As California teachers prepare for a new school year, many may be searching for new resources to inspire them and help them up their games with students — especially in math.
Besides turning to districts and County Offices of Education for training and support, teachers eager to learn about innovative strategies being used across the state and country are joining conferences and chats — both in-person and online — where they can hear from top-notch educators and experts sharing tips, resources and personal experiences with their students.
One such former teacher-turned expert is Tracy Johnston Zager, who recently published the book, “Becoming the Math Teacher You Wish You’d Had: Ideas and Strategies from Vibrant Classrooms.” Zager is a regular presenter at conferences each year, including those hosted by the California Mathematics Council.
(To learn more about Zager’s book, a summer Twitter chat about it and math experts from California and the rest of the country, read EdSource’s Q&A with her here.)
Zager and some of the teachers featured in her book are also presenting talks during a “Build Math Minds Virtual Summit” this week, which can be seen here free through Aug. 7. Zager’s presentation, “Developing Risk Takers: Teaching Students to Give it a Go,” will be live-streamed at 10:30 am. Wednesday. She will discuss the need for student mathematicians to conjecture, embrace challenges and stick with them, and learn from mistakes. Participants can tweet questions and comments at #VMS17.
“In this session,” she said, “we will focus on instructional decisions and teaching moves that promote risk-taking and teach mathematical courage.”
Zager will invite participants to analyze students’ discussions and work, along with video and written classroom feedback, then think about how they could adapt strategies for their own classrooms. Zager explores risk-taking in chapter 3 of her book, which points out that it takes courage for students who don’t understand concepts to ask questions and teachers should help them figure out problems themselves.
“For our young mathematicians to tackle open problems, they must tinker with mathematics, make leaps, ask questions, share their ideas, and handle frequent failures in math class, and we must make them feel safe and encouraged to do so,” she wrote. “As educators, we must teach students how to engage in joyful intellectual play, flail, and even fail as they muck around with math, because that is how they will construct new mathematical understanding for themselves.”
Other presenters featured in Zager’s book who are participating in the virtual elementary summit are: California math experts Dan Meyer and Robert Kaplinsky, and author, blogger and educator Christopher Danielson, a former middle school teacher in Minnesota who is now a community college teacher working on courses for future elementary teachers.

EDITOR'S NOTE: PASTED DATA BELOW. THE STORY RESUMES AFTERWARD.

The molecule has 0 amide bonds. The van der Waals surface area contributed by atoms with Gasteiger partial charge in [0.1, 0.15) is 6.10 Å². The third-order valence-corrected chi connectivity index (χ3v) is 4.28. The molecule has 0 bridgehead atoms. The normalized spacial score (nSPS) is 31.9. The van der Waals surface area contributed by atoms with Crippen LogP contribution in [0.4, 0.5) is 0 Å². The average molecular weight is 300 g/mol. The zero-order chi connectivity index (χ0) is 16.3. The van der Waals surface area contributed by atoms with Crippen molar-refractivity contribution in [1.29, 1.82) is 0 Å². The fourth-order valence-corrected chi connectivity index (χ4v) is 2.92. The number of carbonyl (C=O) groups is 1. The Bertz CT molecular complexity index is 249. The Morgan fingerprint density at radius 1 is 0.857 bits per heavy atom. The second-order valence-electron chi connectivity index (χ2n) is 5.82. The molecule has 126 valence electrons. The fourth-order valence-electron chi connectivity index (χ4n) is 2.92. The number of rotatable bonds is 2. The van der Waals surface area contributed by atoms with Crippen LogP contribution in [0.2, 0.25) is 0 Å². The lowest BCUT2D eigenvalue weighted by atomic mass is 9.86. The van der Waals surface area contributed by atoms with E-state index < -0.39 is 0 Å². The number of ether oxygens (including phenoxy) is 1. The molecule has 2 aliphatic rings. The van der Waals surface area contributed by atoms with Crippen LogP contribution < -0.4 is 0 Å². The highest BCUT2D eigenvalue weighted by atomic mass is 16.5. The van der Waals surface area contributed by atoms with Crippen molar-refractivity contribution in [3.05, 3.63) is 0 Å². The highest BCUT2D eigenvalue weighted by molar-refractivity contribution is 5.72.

— Christina (@BuildMathMinds) July 18, 2017
Christina Tondevold, a math consultant and former educator in Idaho, created the virtual summit and will present a talk on strengthening students’ addition and subtraction skills. She said Zager, Meyer, Kaplinsky and Danielson are among her favorite presenters from conferences she has attended around the country since 2001 because they are passionate about their work, engaging, humble and “challenge attendees to bring ideas forward to make theirs better.”
“I have never once left any of their presentations thinking that I’d heard that before or that I didn’t learn anything new,” Tondevold said. “Tracy, Dan, Robert, and Christopher are always coming up with something new to help us open our eyes to what teaching math could and should be like.”
The California Mathematics Council hosts three conferences each year in different parts of the state. Zager, Meyer, Kaplinsky and several other math experts highlighted in Zager’s book will speak at the council’s Southern California conference Oct. 27-28 in Palm Springs. (Another conference will be held Dec. 1-3 in Pacific Grove. A Central California event was held in March.)
Zager said her talk will focus on “making math class more like mathematics.” She said she plans to share techniques teachers can use to “validate and encourage” students’ curiosity about math.
“Mathematicians pose problems,” she said. “They frame questions. They wonder, and ask. In most schools, however, students have almost no opportunities to pose and pursue genuine mathematical questions themselves.”
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